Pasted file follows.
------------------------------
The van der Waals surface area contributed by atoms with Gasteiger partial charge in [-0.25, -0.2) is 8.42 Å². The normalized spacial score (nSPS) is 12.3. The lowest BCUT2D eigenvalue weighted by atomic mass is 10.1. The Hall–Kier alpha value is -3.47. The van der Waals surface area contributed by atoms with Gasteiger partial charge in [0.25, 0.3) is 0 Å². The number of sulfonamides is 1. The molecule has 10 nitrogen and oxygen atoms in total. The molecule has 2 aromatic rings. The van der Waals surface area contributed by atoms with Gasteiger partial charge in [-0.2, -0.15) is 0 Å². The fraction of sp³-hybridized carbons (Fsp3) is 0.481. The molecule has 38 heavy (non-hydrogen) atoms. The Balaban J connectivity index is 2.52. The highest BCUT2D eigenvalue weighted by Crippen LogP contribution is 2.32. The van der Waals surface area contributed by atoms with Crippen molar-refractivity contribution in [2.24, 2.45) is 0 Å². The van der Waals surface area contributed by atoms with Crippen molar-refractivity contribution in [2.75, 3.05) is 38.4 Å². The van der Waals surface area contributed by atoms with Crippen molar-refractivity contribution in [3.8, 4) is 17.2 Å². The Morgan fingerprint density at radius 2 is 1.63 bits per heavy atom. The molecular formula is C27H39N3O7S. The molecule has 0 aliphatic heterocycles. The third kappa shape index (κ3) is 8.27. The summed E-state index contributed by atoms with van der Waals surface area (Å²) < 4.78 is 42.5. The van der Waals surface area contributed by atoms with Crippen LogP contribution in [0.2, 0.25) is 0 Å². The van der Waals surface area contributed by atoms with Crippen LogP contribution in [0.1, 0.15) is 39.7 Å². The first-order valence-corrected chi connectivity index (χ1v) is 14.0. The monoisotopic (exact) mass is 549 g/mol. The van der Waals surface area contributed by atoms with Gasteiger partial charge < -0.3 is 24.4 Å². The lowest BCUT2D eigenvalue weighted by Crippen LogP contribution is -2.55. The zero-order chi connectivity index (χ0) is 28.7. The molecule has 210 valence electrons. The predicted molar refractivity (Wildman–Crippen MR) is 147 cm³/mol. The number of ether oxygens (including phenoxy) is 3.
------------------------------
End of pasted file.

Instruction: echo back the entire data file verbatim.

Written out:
The van der Waals surface area contributed by atoms with Gasteiger partial charge in [-0.25, -0.2) is 8.42 Å². The normalized spacial score (nSPS) is 12.3. The lowest BCUT2D eigenvalue weighted by atomic mass is 10.1. The Hall–Kier alpha value is -3.47. The van der Waals surface area contributed by atoms with Gasteiger partial charge in [0.25, 0.3) is 0 Å². The number of sulfonamides is 1. The molecule has 10 nitrogen and oxygen atoms in total. The molecule has 2 aromatic rings. The van der Waals surface area contributed by atoms with Gasteiger partial charge in [-0.2, -0.15) is 0 Å². The fraction of sp³-hybridized carbons (Fsp3) is 0.481. The molecule has 38 heavy (non-hydrogen) atoms. The Balaban J connectivity index is 2.52. The highest BCUT2D eigenvalue weighted by Crippen LogP contribution is 2.32. The van der Waals surface area contributed by atoms with Crippen molar-refractivity contribution in [2.24, 2.45) is 0 Å². The van der Waals surface area contributed by atoms with Crippen molar-refractivity contribution in [2.75, 3.05) is 38.4 Å². The van der Waals surface area contributed by atoms with Crippen molar-refractivity contribution in [3.8, 4) is 17.2 Å². The Morgan fingerprint density at radius 2 is 1.63 bits per heavy atom. The molecular formula is C27H39N3O7S. The molecule has 0 aliphatic heterocycles. The third kappa shape index (κ3) is 8.27. The summed E-state index contributed by atoms with van der Waals surface area (Å²) < 4.78 is 42.5. The van der Waals surface area contributed by atoms with Crippen LogP contribution in [0.2, 0.25) is 0 Å². The van der Waals surface area contributed by atoms with Crippen LogP contribution in [0.1, 0.15) is 39.7 Å². The first-order valence-corrected chi connectivity index (χ1v) is 14.0. The monoisotopic (exact) mass is 549 g/mol. The van der Waals surface area contributed by atoms with Gasteiger partial charge < -0.3 is 24.4 Å². The lowest BCUT2D eigenvalue weighted by Crippen LogP contribution is -2.55. The zero-order chi connectivity index (χ0) is 28.7. The molecule has 210 valence electrons. The predicted molar refractivity (Wildman–Crippen MR) is 147 cm³/mol. The number of ether oxygens (including phenoxy) is 3.